Should highly skilled immigrants get preferential treatment?

Sep 19, 2012

2006 China Education Expo

BEIJING, CHINA – OCTOBER 14: (CHINA OUT) Visitors inquire about schools of USA, UK and other countries at the 2006 China Education Expo on October 14, 2006 in Beijing, China. The fair has attracted over 450 colleges, universities, schools and institutions from about 30 countries and regions present. Chinese students have become popular student source for foreign schools which are developing overseas education market in China, according to local media. Credit: China Photos/Getty Images

Legislation sponsored by House Judiciary Chairman Lamar Smith (R-Texas) would offer 55,000 visas per year to foreign-born graduates of American universities with advanced degrees in science, technology, engineering and math. These highly-prized “STEM” graduates, says Smith, are an asset to U.S. businesses and innovation and should be prioritized when it comes to green cards, rather than taking their skills and knowledge back to their home countries.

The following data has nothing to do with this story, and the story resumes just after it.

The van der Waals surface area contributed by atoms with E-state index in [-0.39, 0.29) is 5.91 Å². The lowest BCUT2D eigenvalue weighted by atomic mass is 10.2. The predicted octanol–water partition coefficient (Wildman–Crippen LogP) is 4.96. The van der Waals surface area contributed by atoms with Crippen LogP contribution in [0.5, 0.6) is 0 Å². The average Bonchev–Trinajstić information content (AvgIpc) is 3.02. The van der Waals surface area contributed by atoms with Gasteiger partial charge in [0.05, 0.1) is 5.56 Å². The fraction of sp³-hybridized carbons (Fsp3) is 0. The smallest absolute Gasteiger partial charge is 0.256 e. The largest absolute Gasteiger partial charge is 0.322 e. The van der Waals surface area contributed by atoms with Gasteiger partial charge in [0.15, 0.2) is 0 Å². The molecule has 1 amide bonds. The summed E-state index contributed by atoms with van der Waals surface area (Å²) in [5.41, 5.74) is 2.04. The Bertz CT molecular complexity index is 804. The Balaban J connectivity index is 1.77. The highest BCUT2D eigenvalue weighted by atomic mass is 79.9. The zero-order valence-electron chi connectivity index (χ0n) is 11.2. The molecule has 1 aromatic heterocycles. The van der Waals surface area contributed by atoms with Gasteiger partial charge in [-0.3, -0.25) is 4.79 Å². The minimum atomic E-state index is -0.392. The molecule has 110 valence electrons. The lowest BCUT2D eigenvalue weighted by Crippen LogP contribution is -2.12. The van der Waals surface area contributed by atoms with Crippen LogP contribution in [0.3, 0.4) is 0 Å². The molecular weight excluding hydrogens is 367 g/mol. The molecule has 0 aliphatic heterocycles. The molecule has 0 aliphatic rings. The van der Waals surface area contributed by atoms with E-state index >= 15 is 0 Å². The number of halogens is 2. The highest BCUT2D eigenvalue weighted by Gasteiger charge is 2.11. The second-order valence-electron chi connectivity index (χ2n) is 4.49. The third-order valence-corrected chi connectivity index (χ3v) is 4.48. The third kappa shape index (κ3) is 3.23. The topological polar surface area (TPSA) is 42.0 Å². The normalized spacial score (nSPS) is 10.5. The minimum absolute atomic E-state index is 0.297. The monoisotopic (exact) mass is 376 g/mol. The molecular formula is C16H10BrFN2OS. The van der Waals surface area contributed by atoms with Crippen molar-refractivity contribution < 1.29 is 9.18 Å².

Immigration advocates object to giving one group of “best and brightest” immigrants preference over others who may not have the advantage of an advanced education. Competing bills on the House floor would grant STEM visas without cutting back on other visa programs.

Should the U.S. give highly-skilled immigrants a boost to the front of the line?

Read the Full Story at KPCC Blogs

Comments are closed


Flintridge Books

Lyd and Mo Photography

Louis Jane Studios

Homage Pasadena